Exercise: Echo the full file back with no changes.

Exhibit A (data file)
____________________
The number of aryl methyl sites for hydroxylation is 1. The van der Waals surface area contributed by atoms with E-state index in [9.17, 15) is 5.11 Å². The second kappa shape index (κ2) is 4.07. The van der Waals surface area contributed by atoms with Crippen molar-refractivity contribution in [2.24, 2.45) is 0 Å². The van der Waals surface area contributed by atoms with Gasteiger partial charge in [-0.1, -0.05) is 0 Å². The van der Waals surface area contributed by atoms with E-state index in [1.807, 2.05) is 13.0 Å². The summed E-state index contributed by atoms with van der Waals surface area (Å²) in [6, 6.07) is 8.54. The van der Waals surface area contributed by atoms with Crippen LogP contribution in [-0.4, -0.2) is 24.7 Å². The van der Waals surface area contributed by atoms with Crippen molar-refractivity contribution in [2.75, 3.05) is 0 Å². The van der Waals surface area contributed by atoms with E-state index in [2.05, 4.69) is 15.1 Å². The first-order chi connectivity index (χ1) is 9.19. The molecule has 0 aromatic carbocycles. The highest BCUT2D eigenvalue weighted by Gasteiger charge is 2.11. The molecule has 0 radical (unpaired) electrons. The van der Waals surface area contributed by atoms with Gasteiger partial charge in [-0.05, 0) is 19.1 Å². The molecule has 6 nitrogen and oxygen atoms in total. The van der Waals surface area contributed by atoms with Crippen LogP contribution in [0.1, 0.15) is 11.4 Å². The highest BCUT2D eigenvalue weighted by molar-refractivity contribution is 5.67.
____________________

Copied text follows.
The number of aryl methyl sites for hydroxylation is 1. The van der Waals surface area contributed by atoms with E-state index in [9.17, 15) is 5.11 Å². The second kappa shape index (κ2) is 4.07. The van der Waals surface area contributed by atoms with Crippen molar-refractivity contribution in [2.24, 2.45) is 0 Å². The van der Waals surface area contributed by atoms with Gasteiger partial charge in [-0.1, -0.05) is 0 Å². The van der Waals surface area contributed by atoms with E-state index in [1.807, 2.05) is 13.0 Å². The summed E-state index contributed by atoms with van der Waals surface area (Å²) in [6, 6.07) is 8.54. The van der Waals surface area contributed by atoms with Crippen LogP contribution in [-0.4, -0.2) is 24.7 Å². The van der Waals surface area contributed by atoms with Crippen molar-refractivity contribution in [2.75, 3.05) is 0 Å². The van der Waals surface area contributed by atoms with E-state index in [2.05, 4.69) is 15.1 Å². The first-order chi connectivity index (χ1) is 9.19. The molecule has 0 aromatic carbocycles. The highest BCUT2D eigenvalue weighted by Gasteiger charge is 2.11. The molecule has 0 radical (unpaired) electrons. The van der Waals surface area contributed by atoms with Gasteiger partial charge in [-0.05, 0) is 19.1 Å². The molecule has 6 nitrogen and oxygen atoms in total. The van der Waals surface area contributed by atoms with Crippen LogP contribution in [0.1, 0.15) is 11.4 Å². The highest BCUT2D eigenvalue weighted by molar-refractivity contribution is 5.67.